5. CITY BLUE Number of stores: 35
A favorite among professional basketball players such as Allen Iverson, this urban chain, founded in 1981 by Joe Nadav, is located primarily in Philadelphia, though a few shops can be found in New Jersey, Delaware and Ohio. Nadav, who moved to the City of Brotherly Love from Israel in the Seventies, opened his first shop on 13th and Market Streets. He decided to name the store City Blue for its close proximity to City Hall, but he included the Blue after staring at the hefty piles of blue jeans on his shelves. Selling brands such as Sean Jean, Rocawear and Marithé & François Girbaud, the chain also boasts a large selection of shoes and boots from brands such as Reebok and Nike. The retailer also operates Lady Blue shops, which are dedicated solely to women's wear (all others are coed).6. EPIC Number of stores: 21
A mall-based chain, Epic stores are owned by Retail Apparel Service Corp., a privately held company with headquarters in Freeport, N.Y. The Long Island-based company said it strives to focus on trends, and that it places more of an emphasis on fashionable looks versus brand names. Epic stores are concentrated in the Northeast and Florida — locations in the New York region can be found in Staten Island and Queens. The company also operates the Law chain. Epic's lineup of urban contemporary brands features mainstay names such as Rocawear and Sean Jean, while Law offers more contemporary streetwear brands such as Artful Dodger.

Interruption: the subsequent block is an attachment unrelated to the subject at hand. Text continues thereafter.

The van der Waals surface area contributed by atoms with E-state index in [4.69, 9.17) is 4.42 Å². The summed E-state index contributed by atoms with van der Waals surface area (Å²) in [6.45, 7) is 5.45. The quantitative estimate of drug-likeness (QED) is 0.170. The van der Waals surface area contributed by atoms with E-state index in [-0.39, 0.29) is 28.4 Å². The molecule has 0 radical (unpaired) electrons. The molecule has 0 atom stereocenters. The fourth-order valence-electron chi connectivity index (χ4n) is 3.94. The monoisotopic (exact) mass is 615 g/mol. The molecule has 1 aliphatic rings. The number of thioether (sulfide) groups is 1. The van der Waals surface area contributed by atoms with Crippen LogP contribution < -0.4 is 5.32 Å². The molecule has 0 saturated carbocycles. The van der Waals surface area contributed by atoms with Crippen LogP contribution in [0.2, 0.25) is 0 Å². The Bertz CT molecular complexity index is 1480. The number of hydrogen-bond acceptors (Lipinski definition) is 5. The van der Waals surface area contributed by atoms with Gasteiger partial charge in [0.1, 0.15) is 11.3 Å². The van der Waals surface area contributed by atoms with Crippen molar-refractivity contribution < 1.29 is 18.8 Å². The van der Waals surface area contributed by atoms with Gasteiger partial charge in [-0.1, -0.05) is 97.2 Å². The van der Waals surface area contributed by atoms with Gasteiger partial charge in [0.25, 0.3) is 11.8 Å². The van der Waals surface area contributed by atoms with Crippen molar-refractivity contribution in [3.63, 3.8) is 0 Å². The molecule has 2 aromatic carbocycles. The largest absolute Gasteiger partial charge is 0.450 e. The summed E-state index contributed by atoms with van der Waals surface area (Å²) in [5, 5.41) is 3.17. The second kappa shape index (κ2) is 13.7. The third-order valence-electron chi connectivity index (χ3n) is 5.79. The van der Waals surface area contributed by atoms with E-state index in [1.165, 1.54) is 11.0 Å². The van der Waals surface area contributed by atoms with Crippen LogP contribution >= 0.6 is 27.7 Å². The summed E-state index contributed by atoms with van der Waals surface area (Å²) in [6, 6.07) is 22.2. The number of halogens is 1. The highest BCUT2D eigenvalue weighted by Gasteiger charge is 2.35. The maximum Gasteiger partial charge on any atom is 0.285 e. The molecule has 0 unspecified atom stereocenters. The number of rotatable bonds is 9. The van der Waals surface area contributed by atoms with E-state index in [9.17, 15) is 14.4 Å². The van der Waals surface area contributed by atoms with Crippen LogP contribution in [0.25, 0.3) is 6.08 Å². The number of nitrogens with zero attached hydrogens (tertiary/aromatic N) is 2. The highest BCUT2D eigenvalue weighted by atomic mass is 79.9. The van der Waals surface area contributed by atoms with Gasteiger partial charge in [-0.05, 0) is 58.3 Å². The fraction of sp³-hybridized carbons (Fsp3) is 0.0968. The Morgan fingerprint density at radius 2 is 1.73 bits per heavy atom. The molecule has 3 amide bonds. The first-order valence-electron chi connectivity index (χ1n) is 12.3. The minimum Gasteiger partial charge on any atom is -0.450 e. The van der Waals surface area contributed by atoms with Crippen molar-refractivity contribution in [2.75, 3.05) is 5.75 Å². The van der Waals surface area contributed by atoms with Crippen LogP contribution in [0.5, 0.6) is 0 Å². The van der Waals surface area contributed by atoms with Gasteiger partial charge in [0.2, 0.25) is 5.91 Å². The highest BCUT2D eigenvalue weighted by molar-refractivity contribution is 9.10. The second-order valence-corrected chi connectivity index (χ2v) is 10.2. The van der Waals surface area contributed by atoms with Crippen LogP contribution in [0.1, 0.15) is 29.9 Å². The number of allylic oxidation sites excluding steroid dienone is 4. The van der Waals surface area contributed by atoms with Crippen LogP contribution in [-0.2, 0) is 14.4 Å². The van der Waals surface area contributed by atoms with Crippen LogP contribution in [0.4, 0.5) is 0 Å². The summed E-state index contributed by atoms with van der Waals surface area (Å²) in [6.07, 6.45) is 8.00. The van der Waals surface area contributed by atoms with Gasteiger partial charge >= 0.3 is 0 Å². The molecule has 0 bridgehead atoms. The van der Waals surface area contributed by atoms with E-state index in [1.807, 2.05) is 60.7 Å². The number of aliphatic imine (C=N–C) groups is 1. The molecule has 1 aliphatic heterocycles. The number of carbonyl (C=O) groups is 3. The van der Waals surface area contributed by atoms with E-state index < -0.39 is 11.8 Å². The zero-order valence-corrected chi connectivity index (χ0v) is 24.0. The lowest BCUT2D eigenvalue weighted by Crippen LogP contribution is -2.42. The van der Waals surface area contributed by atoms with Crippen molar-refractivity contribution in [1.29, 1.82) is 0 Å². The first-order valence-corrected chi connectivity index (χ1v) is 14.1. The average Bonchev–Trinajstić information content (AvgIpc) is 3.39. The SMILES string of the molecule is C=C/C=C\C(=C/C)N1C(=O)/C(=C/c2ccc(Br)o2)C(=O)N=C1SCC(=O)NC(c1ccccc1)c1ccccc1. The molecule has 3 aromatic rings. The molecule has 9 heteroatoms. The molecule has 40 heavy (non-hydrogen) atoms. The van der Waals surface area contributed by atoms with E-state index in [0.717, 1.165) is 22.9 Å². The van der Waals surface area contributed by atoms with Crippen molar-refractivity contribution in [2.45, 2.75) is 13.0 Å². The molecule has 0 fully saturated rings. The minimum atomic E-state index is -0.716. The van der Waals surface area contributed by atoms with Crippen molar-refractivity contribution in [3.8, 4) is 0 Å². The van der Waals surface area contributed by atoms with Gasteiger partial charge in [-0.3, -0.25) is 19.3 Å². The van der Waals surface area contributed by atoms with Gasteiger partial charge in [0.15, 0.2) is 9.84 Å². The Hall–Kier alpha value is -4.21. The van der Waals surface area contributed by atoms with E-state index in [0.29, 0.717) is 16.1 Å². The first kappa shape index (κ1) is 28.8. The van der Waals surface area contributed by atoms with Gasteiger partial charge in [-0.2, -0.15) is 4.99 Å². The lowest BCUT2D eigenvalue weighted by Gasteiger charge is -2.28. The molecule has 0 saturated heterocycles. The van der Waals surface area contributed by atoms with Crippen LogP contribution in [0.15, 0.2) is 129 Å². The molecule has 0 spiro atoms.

7. DR. JAY'S Number of stores: 19
Baby Phat, Deréon, Nike, Rocawear, Converse, Timberland and Ed Hardy are just a few of the brands carried by the New York-based retailer. In October, Footwear News stated, "Founded in the mid-Seventies by the Betesh family of South Bronx, Dr. Jay's opened in hip-hop's birthplace just as the movement took off." Manne Gonzalez, the head buyer for the retailer, told FN at the time, "[Our customers] want value, but they don't want it to look cheap. The customer isn't stupid. They don't want to spend a lot of money, but they don't want it to look like it's going to fall apart." She noted of the urban customer's direction: "We're going to see a little morphing of urban and suburban. The urban customer doesn't know what they want right now — they're fact-finding." Dr. Jay's also operates an e-commerce site, drjays.com, but it is owned and run separately.
8. MONY Number of stores: 3
Once an ideal destination for hip-hop streetwear, Brooklyn-based Mony since has closed a number of its stores (in 2005, the retailer operated 11 locations in the New York vicinity). Remaining destinations feature apparel from brands such as Apple Bottoms and Marc Ecko, along with Vanessa and Angela Simmons' (Kimora Lee's nieces) new line, Pastry. The brand, which features a full line of junior sportswear, footwear and handbags, entered specialty retailers earlier this year. Mony has worked to keep its apparel offering current: the retailer introduced a number of premium denim lines, such as Seven For All Mankind and Joe's Jeans, and also features higher-end names, such as Juicy Couture and True Religion.